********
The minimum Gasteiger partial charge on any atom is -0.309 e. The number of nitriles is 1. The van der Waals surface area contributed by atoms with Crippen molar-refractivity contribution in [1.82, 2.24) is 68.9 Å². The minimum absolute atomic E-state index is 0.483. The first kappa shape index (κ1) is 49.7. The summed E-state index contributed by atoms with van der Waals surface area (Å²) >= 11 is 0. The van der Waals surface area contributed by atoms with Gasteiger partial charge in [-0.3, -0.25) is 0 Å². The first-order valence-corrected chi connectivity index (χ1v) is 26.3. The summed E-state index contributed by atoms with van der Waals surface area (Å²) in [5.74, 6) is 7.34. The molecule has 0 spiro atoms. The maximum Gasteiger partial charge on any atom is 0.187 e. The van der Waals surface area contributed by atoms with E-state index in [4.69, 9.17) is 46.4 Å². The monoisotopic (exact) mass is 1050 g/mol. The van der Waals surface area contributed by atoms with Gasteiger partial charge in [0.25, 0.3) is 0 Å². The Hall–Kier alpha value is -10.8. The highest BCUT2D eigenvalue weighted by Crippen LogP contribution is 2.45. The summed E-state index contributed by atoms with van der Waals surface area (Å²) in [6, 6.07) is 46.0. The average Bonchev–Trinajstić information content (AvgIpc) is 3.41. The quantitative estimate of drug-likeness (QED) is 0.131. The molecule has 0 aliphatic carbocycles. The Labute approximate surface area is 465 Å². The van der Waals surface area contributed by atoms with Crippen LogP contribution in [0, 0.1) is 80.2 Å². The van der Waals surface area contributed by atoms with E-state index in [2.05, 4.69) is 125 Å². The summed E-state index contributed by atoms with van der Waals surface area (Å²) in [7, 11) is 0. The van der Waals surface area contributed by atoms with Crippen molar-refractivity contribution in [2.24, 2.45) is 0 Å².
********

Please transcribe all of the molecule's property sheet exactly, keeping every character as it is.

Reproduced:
The minimum Gasteiger partial charge on any atom is -0.309 e. The number of nitriles is 1. The van der Waals surface area contributed by atoms with Crippen molar-refractivity contribution in [1.82, 2.24) is 68.9 Å². The minimum absolute atomic E-state index is 0.483. The first kappa shape index (κ1) is 49.7. The summed E-state index contributed by atoms with van der Waals surface area (Å²) >= 11 is 0. The van der Waals surface area contributed by atoms with Gasteiger partial charge in [-0.3, -0.25) is 0 Å². The first-order valence-corrected chi connectivity index (χ1v) is 26.3. The summed E-state index contributed by atoms with van der Waals surface area (Å²) in [5.74, 6) is 7.34. The molecule has 0 spiro atoms. The maximum Gasteiger partial charge on any atom is 0.187 e. The van der Waals surface area contributed by atoms with E-state index in [4.69, 9.17) is 46.4 Å². The monoisotopic (exact) mass is 1050 g/mol. The van der Waals surface area contributed by atoms with Gasteiger partial charge in [0.25, 0.3) is 0 Å². The Hall–Kier alpha value is -10.8. The highest BCUT2D eigenvalue weighted by Crippen LogP contribution is 2.45. The summed E-state index contributed by atoms with van der Waals surface area (Å²) in [6, 6.07) is 46.0. The average Bonchev–Trinajstić information content (AvgIpc) is 3.41. The quantitative estimate of drug-likeness (QED) is 0.131. The molecule has 0 aliphatic carbocycles. The Labute approximate surface area is 465 Å². The van der Waals surface area contributed by atoms with Crippen LogP contribution in [0, 0.1) is 80.2 Å². The van der Waals surface area contributed by atoms with E-state index in [2.05, 4.69) is 125 Å². The summed E-state index contributed by atoms with van der Waals surface area (Å²) in [7, 11) is 0. The van der Waals surface area contributed by atoms with Crippen molar-refractivity contribution in [2.24, 2.45) is 0 Å².